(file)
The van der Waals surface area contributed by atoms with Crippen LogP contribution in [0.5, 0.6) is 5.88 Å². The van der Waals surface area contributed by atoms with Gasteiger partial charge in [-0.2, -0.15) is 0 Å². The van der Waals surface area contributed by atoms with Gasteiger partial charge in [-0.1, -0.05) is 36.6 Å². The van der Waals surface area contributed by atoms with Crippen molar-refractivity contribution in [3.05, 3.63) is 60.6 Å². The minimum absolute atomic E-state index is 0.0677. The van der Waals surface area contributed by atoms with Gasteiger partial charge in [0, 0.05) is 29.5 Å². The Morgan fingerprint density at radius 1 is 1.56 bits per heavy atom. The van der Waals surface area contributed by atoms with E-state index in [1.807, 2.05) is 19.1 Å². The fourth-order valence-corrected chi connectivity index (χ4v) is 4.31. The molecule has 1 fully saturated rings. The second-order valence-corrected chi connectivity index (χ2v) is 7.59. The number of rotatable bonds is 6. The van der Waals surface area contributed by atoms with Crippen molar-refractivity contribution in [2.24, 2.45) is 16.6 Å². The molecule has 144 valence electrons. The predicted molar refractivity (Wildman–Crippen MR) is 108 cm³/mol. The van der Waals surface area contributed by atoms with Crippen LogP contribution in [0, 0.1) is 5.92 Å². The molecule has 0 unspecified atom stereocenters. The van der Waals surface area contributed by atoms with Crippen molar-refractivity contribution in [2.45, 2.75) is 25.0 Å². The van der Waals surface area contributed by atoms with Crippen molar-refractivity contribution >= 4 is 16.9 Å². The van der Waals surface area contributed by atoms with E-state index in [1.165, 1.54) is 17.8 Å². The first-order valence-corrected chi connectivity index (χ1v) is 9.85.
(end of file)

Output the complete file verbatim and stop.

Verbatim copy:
The van der Waals surface area contributed by atoms with Crippen LogP contribution in [0.5, 0.6) is 5.88 Å². The van der Waals surface area contributed by atoms with Gasteiger partial charge in [-0.2, -0.15) is 0 Å². The van der Waals surface area contributed by atoms with Gasteiger partial charge in [-0.1, -0.05) is 36.6 Å². The van der Waals surface area contributed by atoms with Crippen molar-refractivity contribution in [3.05, 3.63) is 60.6 Å². The minimum absolute atomic E-state index is 0.0677. The van der Waals surface area contributed by atoms with Gasteiger partial charge in [0, 0.05) is 29.5 Å². The Morgan fingerprint density at radius 1 is 1.56 bits per heavy atom. The van der Waals surface area contributed by atoms with E-state index in [1.807, 2.05) is 19.1 Å². The fourth-order valence-corrected chi connectivity index (χ4v) is 4.31. The molecule has 1 fully saturated rings. The second-order valence-corrected chi connectivity index (χ2v) is 7.59. The number of rotatable bonds is 6. The van der Waals surface area contributed by atoms with Crippen molar-refractivity contribution in [2.24, 2.45) is 16.6 Å². The molecule has 144 valence electrons. The predicted molar refractivity (Wildman–Crippen MR) is 108 cm³/mol. The van der Waals surface area contributed by atoms with Crippen LogP contribution in [0, 0.1) is 5.92 Å². The molecule has 0 unspecified atom stereocenters. The van der Waals surface area contributed by atoms with Crippen molar-refractivity contribution in [2.45, 2.75) is 25.0 Å². The van der Waals surface area contributed by atoms with Crippen molar-refractivity contribution >= 4 is 16.9 Å². The van der Waals surface area contributed by atoms with E-state index in [1.165, 1.54) is 17.8 Å². The first-order valence-corrected chi connectivity index (χ1v) is 9.85.